The corporate world is about to get a lot more transparent about how it compensates employees. New regulations require all employers with 100 or more employees to disclose very detailed information about how it pays its employees -- information that will identify whether or not employers are discriminating based on race or gender.
The information is due by the end of September. The Equal Employment Opportunity Commission (EEOC) says that the measures are necessary to put an end to the "wage gaps" that have long plagued the corporate world.
To be fair, the affected companies have had plenty of warning to get on board with "equal pay for equal work." The new rules were issued back in 2016. They're designed to make the investigation process into complaints filed with the EEOC quicker and more efficient. With such information on hand, the EEOC will be able to more easily determine which discrimination complaints are likely to be more valid than others.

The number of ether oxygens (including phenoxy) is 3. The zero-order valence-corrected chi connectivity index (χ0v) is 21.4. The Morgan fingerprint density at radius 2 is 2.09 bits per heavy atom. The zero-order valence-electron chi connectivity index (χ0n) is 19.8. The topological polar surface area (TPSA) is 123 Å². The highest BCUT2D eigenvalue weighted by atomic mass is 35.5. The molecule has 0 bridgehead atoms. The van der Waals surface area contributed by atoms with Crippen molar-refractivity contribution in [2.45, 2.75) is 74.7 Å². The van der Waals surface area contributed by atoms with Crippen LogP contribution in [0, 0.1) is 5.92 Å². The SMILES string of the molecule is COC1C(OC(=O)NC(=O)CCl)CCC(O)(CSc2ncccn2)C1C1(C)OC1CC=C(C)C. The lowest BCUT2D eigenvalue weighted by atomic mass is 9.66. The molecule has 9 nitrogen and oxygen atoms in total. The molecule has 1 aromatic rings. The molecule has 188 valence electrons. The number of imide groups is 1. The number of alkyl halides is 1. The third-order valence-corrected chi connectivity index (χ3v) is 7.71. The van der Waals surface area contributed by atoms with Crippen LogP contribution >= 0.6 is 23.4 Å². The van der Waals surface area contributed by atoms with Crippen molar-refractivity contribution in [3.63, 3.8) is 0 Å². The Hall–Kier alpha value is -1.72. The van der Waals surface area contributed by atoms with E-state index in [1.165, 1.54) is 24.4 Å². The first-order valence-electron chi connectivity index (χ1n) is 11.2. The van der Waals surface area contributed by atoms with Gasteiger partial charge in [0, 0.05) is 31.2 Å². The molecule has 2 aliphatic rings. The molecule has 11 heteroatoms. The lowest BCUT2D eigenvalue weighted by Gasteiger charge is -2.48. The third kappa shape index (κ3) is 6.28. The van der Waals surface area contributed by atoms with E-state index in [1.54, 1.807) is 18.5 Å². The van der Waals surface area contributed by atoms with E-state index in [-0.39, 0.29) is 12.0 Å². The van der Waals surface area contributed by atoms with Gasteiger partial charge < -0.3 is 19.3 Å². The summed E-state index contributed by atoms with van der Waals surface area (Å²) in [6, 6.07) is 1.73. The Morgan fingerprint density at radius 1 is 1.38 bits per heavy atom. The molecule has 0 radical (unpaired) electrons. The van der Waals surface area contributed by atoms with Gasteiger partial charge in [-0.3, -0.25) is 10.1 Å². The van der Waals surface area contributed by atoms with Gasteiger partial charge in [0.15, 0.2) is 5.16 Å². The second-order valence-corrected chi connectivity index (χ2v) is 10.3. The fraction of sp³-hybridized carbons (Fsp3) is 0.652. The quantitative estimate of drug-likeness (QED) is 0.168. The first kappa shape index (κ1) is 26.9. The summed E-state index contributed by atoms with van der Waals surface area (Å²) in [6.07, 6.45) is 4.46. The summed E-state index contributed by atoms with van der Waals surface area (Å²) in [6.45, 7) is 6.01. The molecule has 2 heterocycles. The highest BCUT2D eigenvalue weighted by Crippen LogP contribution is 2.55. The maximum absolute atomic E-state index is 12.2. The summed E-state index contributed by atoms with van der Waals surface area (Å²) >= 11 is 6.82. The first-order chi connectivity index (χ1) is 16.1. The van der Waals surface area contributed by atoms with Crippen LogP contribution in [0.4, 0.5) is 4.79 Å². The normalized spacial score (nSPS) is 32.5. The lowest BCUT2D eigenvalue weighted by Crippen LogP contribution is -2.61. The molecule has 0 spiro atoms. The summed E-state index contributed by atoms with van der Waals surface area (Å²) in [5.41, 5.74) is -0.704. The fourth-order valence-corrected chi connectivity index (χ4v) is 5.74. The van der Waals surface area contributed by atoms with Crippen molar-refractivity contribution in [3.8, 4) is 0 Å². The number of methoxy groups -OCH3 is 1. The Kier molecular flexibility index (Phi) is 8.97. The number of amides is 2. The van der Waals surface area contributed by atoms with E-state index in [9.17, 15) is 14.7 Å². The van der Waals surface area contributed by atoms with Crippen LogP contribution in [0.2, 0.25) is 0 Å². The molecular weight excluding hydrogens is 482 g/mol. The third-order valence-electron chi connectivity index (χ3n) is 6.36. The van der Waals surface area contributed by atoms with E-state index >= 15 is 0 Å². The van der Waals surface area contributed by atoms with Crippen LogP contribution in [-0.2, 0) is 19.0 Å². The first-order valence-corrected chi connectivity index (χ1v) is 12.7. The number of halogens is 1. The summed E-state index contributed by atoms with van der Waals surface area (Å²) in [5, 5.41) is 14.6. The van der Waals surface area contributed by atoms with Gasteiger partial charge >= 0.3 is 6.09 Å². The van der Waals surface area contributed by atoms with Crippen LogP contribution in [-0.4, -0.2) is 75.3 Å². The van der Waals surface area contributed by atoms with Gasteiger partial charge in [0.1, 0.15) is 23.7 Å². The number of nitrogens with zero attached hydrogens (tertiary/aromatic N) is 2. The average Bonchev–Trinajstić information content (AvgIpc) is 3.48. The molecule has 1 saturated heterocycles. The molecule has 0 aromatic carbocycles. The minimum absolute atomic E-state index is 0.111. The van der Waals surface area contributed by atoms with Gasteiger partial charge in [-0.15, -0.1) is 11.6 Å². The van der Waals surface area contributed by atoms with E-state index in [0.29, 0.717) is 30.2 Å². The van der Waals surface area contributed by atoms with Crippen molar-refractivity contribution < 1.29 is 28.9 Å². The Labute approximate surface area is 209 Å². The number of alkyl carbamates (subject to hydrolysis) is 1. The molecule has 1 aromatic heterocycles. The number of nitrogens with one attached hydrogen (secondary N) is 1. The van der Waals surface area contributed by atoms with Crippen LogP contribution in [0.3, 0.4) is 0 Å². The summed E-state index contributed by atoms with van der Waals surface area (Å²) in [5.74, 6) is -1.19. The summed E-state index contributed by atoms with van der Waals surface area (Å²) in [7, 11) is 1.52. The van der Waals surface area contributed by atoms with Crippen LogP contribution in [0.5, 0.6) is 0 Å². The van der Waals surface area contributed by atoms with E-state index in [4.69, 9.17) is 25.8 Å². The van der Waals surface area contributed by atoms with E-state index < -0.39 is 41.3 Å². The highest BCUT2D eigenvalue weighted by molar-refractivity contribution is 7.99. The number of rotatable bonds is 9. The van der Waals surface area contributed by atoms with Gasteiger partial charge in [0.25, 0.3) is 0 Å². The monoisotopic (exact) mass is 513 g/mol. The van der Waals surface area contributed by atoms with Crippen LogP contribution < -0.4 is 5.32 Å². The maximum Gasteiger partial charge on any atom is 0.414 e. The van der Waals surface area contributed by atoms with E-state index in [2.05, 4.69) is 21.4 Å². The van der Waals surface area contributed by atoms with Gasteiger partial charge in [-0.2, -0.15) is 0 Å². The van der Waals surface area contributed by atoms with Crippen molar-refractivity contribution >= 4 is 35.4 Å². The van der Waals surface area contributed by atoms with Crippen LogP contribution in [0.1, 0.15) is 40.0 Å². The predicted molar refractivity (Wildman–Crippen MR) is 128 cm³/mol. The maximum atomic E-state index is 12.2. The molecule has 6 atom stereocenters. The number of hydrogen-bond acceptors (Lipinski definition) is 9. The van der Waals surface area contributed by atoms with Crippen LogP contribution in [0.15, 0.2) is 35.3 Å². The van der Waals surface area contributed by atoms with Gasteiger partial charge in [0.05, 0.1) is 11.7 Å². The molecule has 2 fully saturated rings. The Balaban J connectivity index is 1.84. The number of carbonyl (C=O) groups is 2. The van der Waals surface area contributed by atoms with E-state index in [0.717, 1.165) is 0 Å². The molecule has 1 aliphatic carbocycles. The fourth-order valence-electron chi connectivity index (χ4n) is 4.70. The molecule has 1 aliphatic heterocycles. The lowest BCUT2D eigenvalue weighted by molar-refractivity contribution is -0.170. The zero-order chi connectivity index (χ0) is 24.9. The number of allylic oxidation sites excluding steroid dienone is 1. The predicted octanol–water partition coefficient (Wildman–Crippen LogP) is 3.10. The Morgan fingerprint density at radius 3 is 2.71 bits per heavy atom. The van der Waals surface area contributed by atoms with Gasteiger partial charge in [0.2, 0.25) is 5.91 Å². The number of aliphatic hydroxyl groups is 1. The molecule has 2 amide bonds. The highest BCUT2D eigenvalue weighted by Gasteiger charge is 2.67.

About 70,000 companies are going to fall subject to the new rules. The delay in onset for their reporting obligation came due to the current presidential administration's 2017 opposition to the requirement, saying that it would prove too big of a burden on the companies involved. However, a federal judge ordered the rule reinstated.
This sort of rule won't just affect how employees are paid -- it's also likely to affect who runs companies. The increased transparency means that more companies will have a stronger incentive to move women and minorities into positions of authority and upper-management levels.
Despite these measures, don't expect workplace discrimination to utterly vanish. There will be progress, to be sure. But there will also be companies who insist on behaving as if the 1950s never passed. If you believe you've been enduring workplace discrimination, find out what sort of legal action you can take.